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  • Writer's pictureVeronica Taylor

What I Learned When I Was 8

Here is what I learned when I was 8:

Funeral clothes don’t have to be black.

It was the 2nd grade and our teacher

politely shuffled the class to watch

a movie. We sat giggling

amongst ourselves wondering what

we did for this special surprise.

As the TV crackled on,

a tape played.

To my extreme torture,

it was Charlie Brown.

I hated Charlie Brown.

I hated him and

his little Peanut-headed concubines

with all the fire that I could hold in my tiny

adolescent heart.

But nonetheless,

it was an escape from math equations

and reading tests.

We all sat gawking at the television as

one of Charlie’s friends lay in

a hospital bed.

She was sick with something

that was sorta hard to pronounce. A word

we’d probably learn on a spelling test.


being the tiny asshole he is, remarks,

“Are you going to die?”

From there,

my memory is blacked out.

All I can remember is

one of our friends was sick.

She was sick for at least a year.

And then at 9

she passed.

Her mother wanted the kids to wear

rainbow colors.

Black is sad clothes.

She wanted us to be happy

because her daughter

was Happy.

My parents didn’t let me go.

I was too young to go to a funeral.

Too young

to see people cry

Too young

to know about death.

My papa passed when I was 19.

We wore white.

I always thought it was linked to meanings of

rebirth or peace. But it was due to the fact it was

90 fucking degrees in Orangeburg, South Carolina.

90 Fucking degrees!

I’m not sure what he wore.

I was too afraid to look and

my parents didn’t mind me.

It was my first time.

First time seeing

people cry for a man that’s not

gonna be able to comfort them.

First time

seeing death.

My grandpa Butch passed when I was 20.

It was the first summer of COVID

So we had to do everything


His casket was caustically wrapped

in plastic.

Nobody knew much about the virus except

they didn’t wanna get it

and we wore

all black.

Imagine it:

Black people dressed

in black,

sitting in closed

black cars

in 100-degree weather.

All to watch a tribute video of

my grandpa Butch.

I wanted to ask

“Are you hot out here?”

‘Cause South Carolina has the kinda heat that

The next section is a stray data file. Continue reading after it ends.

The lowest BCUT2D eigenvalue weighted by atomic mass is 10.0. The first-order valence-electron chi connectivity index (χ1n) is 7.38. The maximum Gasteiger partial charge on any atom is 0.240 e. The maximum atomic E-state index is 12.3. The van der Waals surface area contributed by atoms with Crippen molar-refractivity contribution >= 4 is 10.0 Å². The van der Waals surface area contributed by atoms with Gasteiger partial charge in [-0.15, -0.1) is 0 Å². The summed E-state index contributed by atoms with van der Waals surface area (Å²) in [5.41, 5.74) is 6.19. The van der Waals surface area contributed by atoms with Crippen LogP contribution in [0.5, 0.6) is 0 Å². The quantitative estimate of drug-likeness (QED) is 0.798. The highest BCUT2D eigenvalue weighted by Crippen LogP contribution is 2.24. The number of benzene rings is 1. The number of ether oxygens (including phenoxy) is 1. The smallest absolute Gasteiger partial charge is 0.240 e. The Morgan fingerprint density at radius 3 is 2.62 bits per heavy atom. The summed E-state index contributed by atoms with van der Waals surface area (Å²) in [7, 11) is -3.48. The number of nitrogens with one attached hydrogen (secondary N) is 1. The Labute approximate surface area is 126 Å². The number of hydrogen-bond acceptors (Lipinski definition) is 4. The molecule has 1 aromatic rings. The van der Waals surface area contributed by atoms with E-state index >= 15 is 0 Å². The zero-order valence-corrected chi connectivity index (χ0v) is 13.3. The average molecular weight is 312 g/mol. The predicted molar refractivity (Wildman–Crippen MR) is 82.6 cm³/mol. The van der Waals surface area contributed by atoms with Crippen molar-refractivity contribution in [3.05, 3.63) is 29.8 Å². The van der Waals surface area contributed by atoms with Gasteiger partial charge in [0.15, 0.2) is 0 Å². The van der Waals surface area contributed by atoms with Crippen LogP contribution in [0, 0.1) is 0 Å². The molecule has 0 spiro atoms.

make you wanna fight God

and his angels.

There he was,

dressed to impress.

He looked so —


Get this suit offa me! And

Get this saran wrap

offa my casket! I’m

Hot! I’m tellin' ya’ll I’m Hot!”

I wanted to give him a cool glass

of water.

Make him perk up and say,

“Thanks, baby girl”

and laugh

but he can’t.

I couldn’t look at him really.

I don't see how anyone can look at

somebody and say

“Despite him being gone and everything…

He sholl look good.”


everyone said you looked good.

I don't like to think much about


Especially not what somebody wears in them.

Charlie Brown didn’t hesitate to

pick out his friend’s funeral clothes before she

settled into her hospital gown.

I toss and turn at the idea of asking someone something

so scary.

“Are you gonna die?” sounds like

“What color should I wear to mark the day

I won’t see you again?”

I don’t like that I can’t see them again.

I can’t decide if it is a phobia or

if I'm forever trapped between these stages

of anger and denial.

One day,

FAR FAR FAR from this day,

God be willing:

When I go,

don’t put me in clothes.

Don’t put me in no hot dress and don’t you

dare prop me up in no South Carolina.

Let us be as free as we’ll ever be.

Because no fabric or color

can summarize the lives we have

intertwined with.

Cry and scream to your hearts’


Laugh and play as you can.

Let’s not huddle in hot cars.

Let’s not shield each other from

life’s harsh truth.

We don’t have to bring out Charlie

Brown’s square head ass to know

We are here


we are not.


the color I will request is

au natural.

There’s no meaning to it.

No reason at all.


Funeral clothes don’t have to be


That’s what I learned when I was 8.

Edited by: Ava Pauline Emilione

Cover Photo Displays: Veronica Taylor

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1 Comment

Leslie Vargas
Leslie Vargas
Jul 31, 2022

In the Dominican Republic when someone dies we wear white or black, we sing and cry at the same time and go to church for nine days. We copied our enslaved ancestors with a mix of Catholicism and island magic.

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